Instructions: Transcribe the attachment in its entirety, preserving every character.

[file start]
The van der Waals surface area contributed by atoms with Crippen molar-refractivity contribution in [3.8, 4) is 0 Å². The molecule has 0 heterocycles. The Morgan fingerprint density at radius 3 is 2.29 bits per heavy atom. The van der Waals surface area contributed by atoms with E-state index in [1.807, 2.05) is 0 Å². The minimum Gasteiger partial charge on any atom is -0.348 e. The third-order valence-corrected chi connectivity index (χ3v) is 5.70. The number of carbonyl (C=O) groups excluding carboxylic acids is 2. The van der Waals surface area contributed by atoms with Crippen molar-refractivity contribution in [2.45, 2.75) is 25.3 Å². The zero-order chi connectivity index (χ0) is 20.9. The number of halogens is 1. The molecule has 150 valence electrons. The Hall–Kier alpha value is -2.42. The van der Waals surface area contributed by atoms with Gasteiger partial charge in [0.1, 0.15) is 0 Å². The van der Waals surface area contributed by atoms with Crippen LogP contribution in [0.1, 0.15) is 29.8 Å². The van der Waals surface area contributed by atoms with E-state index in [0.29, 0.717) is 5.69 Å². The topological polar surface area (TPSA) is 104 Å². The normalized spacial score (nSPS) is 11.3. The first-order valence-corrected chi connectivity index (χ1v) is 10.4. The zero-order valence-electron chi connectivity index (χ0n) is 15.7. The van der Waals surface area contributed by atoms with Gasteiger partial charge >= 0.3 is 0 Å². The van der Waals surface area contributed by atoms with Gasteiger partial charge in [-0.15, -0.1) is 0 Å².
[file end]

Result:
The van der Waals surface area contributed by atoms with Crippen molar-refractivity contribution in [3.8, 4) is 0 Å². The molecule has 0 heterocycles. The Morgan fingerprint density at radius 3 is 2.29 bits per heavy atom. The van der Waals surface area contributed by atoms with E-state index in [1.807, 2.05) is 0 Å². The minimum Gasteiger partial charge on any atom is -0.348 e. The third-order valence-corrected chi connectivity index (χ3v) is 5.70. The number of carbonyl (C=O) groups excluding carboxylic acids is 2. The van der Waals surface area contributed by atoms with Crippen molar-refractivity contribution in [2.45, 2.75) is 25.3 Å². The zero-order chi connectivity index (χ0) is 20.9. The number of halogens is 1. The molecule has 150 valence electrons. The Hall–Kier alpha value is -2.42. The van der Waals surface area contributed by atoms with Gasteiger partial charge in [0.1, 0.15) is 0 Å². The van der Waals surface area contributed by atoms with Crippen LogP contribution in [0.1, 0.15) is 29.8 Å². The van der Waals surface area contributed by atoms with E-state index in [0.29, 0.717) is 5.69 Å². The topological polar surface area (TPSA) is 104 Å². The normalized spacial score (nSPS) is 11.3. The first-order valence-corrected chi connectivity index (χ1v) is 10.4. The zero-order valence-electron chi connectivity index (χ0n) is 15.7. The van der Waals surface area contributed by atoms with Gasteiger partial charge >= 0.3 is 0 Å². The van der Waals surface area contributed by atoms with Gasteiger partial charge in [-0.15, -0.1) is 0 Å².